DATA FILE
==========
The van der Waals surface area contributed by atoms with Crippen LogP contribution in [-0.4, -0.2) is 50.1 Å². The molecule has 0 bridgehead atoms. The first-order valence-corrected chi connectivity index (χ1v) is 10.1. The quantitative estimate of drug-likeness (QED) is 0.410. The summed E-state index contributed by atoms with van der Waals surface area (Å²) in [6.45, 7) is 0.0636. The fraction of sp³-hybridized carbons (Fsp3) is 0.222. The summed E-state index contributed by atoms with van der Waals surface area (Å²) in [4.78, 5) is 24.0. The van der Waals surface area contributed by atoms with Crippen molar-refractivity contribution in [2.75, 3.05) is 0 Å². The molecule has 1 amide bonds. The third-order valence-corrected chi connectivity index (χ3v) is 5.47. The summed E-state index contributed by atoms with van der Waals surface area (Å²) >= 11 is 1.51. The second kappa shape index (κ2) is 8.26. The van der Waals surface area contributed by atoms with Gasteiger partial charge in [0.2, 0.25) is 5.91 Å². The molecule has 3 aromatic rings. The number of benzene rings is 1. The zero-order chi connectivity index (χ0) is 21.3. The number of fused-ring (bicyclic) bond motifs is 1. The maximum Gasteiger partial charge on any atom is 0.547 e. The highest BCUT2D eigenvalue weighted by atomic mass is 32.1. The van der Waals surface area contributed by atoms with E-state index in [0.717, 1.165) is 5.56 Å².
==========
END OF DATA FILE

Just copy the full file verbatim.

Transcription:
The van der Waals surface area contributed by atoms with Crippen LogP contribution in [-0.4, -0.2) is 50.1 Å². The molecule has 0 bridgehead atoms. The first-order valence-corrected chi connectivity index (χ1v) is 10.1. The quantitative estimate of drug-likeness (QED) is 0.410. The summed E-state index contributed by atoms with van der Waals surface area (Å²) in [6.45, 7) is 0.0636. The fraction of sp³-hybridized carbons (Fsp3) is 0.222. The summed E-state index contributed by atoms with van der Waals surface area (Å²) in [4.78, 5) is 24.0. The van der Waals surface area contributed by atoms with Crippen molar-refractivity contribution in [2.75, 3.05) is 0 Å². The molecule has 1 amide bonds. The third-order valence-corrected chi connectivity index (χ3v) is 5.47. The summed E-state index contributed by atoms with van der Waals surface area (Å²) >= 11 is 1.51. The second kappa shape index (κ2) is 8.26. The van der Waals surface area contributed by atoms with Gasteiger partial charge in [0.2, 0.25) is 5.91 Å². The molecule has 3 aromatic rings. The number of benzene rings is 1. The zero-order chi connectivity index (χ0) is 21.3. The number of fused-ring (bicyclic) bond motifs is 1. The maximum Gasteiger partial charge on any atom is 0.547 e. The highest BCUT2D eigenvalue weighted by atomic mass is 32.1. The van der Waals surface area contributed by atoms with E-state index in [0.717, 1.165) is 5.56 Å².